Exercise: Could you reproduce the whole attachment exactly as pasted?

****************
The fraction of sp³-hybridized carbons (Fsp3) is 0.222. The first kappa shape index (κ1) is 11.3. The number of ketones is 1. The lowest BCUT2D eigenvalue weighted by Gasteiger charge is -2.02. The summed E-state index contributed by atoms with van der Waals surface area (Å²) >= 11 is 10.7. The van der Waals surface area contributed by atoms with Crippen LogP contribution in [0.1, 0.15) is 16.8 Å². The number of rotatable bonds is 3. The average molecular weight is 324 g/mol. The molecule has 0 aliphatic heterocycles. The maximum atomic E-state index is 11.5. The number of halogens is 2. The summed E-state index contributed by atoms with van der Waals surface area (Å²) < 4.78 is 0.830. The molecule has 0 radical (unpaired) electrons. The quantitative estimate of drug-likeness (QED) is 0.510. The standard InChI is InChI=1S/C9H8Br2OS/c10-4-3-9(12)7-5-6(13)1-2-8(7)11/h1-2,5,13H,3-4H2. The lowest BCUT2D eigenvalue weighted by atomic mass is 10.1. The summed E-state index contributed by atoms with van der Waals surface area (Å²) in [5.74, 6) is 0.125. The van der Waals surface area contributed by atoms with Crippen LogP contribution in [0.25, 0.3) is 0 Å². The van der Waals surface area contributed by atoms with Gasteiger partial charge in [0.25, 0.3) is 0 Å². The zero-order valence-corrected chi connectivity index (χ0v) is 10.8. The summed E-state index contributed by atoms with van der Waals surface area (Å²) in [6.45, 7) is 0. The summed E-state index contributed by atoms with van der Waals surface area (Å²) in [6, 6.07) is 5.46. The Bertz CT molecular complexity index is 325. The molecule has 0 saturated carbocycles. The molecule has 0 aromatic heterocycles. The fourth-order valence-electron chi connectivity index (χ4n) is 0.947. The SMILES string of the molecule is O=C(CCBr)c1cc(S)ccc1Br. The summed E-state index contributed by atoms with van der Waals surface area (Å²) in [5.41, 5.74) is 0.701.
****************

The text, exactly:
The fraction of sp³-hybridized carbons (Fsp3) is 0.222. The first kappa shape index (κ1) is 11.3. The number of ketones is 1. The lowest BCUT2D eigenvalue weighted by Gasteiger charge is -2.02. The summed E-state index contributed by atoms with van der Waals surface area (Å²) >= 11 is 10.7. The van der Waals surface area contributed by atoms with Crippen LogP contribution in [0.1, 0.15) is 16.8 Å². The number of rotatable bonds is 3. The average molecular weight is 324 g/mol. The molecule has 0 aliphatic heterocycles. The maximum atomic E-state index is 11.5. The number of halogens is 2. The summed E-state index contributed by atoms with van der Waals surface area (Å²) < 4.78 is 0.830. The molecule has 0 radical (unpaired) electrons. The quantitative estimate of drug-likeness (QED) is 0.510. The standard InChI is InChI=1S/C9H8Br2OS/c10-4-3-9(12)7-5-6(13)1-2-8(7)11/h1-2,5,13H,3-4H2. The lowest BCUT2D eigenvalue weighted by atomic mass is 10.1. The summed E-state index contributed by atoms with van der Waals surface area (Å²) in [5.74, 6) is 0.125. The van der Waals surface area contributed by atoms with Crippen LogP contribution in [0.25, 0.3) is 0 Å². The van der Waals surface area contributed by atoms with Gasteiger partial charge in [0.25, 0.3) is 0 Å². The zero-order valence-corrected chi connectivity index (χ0v) is 10.8. The summed E-state index contributed by atoms with van der Waals surface area (Å²) in [6.45, 7) is 0. The summed E-state index contributed by atoms with van der Waals surface area (Å²) in [6, 6.07) is 5.46. The Bertz CT molecular complexity index is 325. The molecule has 0 saturated carbocycles. The molecule has 0 aromatic heterocycles. The fourth-order valence-electron chi connectivity index (χ4n) is 0.947. The SMILES string of the molecule is O=C(CCBr)c1cc(S)ccc1Br. The summed E-state index contributed by atoms with van der Waals surface area (Å²) in [5.41, 5.74) is 0.701.